squish squish squish
go the floppy yellow shoes in the sand.
It’s well over 100. Johnson’s impressed by how well his nose is staying in place,
courtesy of a top-secret adhesive. Steinberg’s hips sport a pair of surgical-steel
BANG!-flag pistols in red plastic holsters; both wear double-extra-jumbo sunglasses
and rainbow suspenders.
The going is slow, as they each carry 5 gallons of drinking water beneath their
uniforms in enormous hip-mounted canteens. The canteens are rigged to sunflower
boutonnieres on their lapels; get thirsty, drink in squirts.
The air hangs thick and foul with airborne petroleum.
Johnson and Steinberg are professional patriots.
As the third evening falls, stadium lights appear on the horizon. Johnson
and Steinberg pick up the pace, running toward the roar emanating from an enormous
amphitheater carved deep into the desert floor.
“Ladies and gentlemen! The Halliburton Amphitheater in beautiful down-home
New Crawford is proud to present the best entertainment ever! Ladies and gentlemen!
Put your hands together! For Tinky and Peppy! The Best and Most Funny Clowns
Deafening appreciation roars through the PA speakers, stirring the oil clouds
above. The appreciation isn’t coming from the amphitheater audience, however,
because there is no audience; rather, it was recorded in July 1976, during Lynyrd
Skynyrd concerts at the Fox Theater in Atlanta. Stock shots of cheering crowds
appear on huge monitors on both sides of the stage, intercut with shots of the
Emperor smiling in a sea of logos and slogans of all six of the planet’s corporations.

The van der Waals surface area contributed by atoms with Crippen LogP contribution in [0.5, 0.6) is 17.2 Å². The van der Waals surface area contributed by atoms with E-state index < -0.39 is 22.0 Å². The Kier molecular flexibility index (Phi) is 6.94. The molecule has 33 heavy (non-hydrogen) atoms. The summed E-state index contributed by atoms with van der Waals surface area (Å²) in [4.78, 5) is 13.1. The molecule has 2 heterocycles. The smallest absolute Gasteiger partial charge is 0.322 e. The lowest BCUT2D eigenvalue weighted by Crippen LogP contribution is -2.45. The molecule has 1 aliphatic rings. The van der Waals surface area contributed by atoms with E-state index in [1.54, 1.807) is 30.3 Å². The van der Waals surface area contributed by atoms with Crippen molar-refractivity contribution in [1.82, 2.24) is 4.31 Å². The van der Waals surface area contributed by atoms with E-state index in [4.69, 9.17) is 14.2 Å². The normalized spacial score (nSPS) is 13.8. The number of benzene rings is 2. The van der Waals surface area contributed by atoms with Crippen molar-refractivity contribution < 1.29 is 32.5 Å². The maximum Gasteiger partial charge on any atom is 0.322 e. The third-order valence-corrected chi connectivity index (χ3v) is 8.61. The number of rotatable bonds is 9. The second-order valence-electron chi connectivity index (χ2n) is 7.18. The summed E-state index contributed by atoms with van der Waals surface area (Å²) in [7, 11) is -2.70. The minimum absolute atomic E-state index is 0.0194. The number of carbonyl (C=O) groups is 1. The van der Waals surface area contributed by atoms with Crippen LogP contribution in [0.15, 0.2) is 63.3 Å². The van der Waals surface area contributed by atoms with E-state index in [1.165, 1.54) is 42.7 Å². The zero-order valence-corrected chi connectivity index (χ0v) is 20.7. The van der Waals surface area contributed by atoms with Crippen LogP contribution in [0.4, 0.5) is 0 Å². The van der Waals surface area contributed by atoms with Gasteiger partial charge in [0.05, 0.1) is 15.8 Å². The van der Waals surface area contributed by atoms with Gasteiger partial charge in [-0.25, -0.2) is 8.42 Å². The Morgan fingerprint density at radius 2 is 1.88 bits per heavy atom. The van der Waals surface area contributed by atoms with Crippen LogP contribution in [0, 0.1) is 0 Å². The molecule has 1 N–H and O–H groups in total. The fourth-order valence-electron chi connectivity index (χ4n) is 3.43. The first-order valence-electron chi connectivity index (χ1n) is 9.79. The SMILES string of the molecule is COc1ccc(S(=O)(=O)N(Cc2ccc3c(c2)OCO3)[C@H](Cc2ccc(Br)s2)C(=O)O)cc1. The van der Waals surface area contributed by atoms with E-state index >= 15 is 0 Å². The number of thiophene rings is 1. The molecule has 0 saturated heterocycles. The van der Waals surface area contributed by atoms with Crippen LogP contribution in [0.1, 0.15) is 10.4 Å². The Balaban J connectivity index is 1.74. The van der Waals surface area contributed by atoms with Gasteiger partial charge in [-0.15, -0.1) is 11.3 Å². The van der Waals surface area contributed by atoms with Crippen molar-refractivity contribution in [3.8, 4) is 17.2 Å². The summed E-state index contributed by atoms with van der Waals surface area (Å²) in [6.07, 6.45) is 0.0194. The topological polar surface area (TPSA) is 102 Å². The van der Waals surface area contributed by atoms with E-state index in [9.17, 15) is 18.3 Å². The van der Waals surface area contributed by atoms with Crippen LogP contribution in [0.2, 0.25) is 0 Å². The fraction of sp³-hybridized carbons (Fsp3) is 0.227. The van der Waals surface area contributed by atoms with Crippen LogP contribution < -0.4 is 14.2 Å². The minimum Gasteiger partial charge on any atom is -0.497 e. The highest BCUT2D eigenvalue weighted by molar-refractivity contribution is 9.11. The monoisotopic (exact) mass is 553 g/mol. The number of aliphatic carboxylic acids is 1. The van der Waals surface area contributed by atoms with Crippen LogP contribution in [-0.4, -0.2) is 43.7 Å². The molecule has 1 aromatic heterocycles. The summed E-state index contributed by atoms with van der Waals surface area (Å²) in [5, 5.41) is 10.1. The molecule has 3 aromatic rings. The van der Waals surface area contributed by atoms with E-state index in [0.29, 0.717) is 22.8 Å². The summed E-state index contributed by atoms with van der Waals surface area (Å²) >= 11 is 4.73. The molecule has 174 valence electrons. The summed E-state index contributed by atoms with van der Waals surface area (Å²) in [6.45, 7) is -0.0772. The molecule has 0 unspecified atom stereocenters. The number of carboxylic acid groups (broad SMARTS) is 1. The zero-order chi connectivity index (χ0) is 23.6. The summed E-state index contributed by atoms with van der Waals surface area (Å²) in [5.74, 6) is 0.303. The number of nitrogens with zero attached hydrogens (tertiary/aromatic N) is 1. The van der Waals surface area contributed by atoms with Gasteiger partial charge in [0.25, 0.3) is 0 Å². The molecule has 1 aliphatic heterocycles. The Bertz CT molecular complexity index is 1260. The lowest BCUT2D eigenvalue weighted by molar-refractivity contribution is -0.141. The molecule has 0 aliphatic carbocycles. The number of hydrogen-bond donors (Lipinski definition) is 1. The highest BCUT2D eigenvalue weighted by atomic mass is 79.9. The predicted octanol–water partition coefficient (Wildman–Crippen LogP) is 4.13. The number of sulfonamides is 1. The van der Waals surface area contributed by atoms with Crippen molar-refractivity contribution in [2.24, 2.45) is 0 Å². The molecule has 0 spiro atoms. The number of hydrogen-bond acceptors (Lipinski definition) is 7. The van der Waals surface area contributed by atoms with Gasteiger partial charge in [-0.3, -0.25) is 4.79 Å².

The clowns take the stage. Deafening gets louder.
“Hello, New Crawford!” shouts Peppy Steinberg, with both BANG!-flag pistols
“Are you ready for the best thing ever?” shouts Tinky Johnson, squirting Peppy
with a bottle of seltzer, then whipping out an oversize mallet and knocking
him over the head.
The pre-recorded crowd goes nutz.
Peppy rises to give Tinky a facial from his boutonniere, then both clowns slip
and fall to the ground.
The crowd goes nutzer.
Muddy scenes from Woodstock appear on the monitors.
And 10,000 miles away, someone in an office double-clicks on something, and
Khachaturian’s “Saber Dance” fills the stadium and miles of desert in all directions,
as Tinky and Peppy perform for the cameras.
The fog has rolled in again, right up to the 43rd floor. Inside, General
Cheesewood shares his best ­conference room with Nikki Cougar Chipwicke, the
secretary of mayhem.
They’ve been at it for the better part of the week, watching the Emperor’s approval
ratings climb and climb, as breaking news of Tinky & Peppy’s performance is
pounded out through the networks and pounded out again. Live via satellite at
first, and then over and over, evolving, spreading out, becoming nature; and
the Emperor’s popularity grows and grows. Tinky & Peppy Poker. Tinky & Peppy
action figures. The Tinky & Peppy diet. The Making of Tinky & Peppy.
The First Church of Tinky & Peppy, Tinky & Peppy Save the World.
Secretary Chipwicke wears a tasteful uniform, with yellow plastic DKNY water-pistol
holsters and a pale-cranberry Gucci rubber nose. Which splashes into her champagne
during the first toast.
The general does a spit-take and laughs. “Mission accomplished?” he says.
“Almost,” says Chipwicke, placing her glass on the table and dropping to her

LA Weekly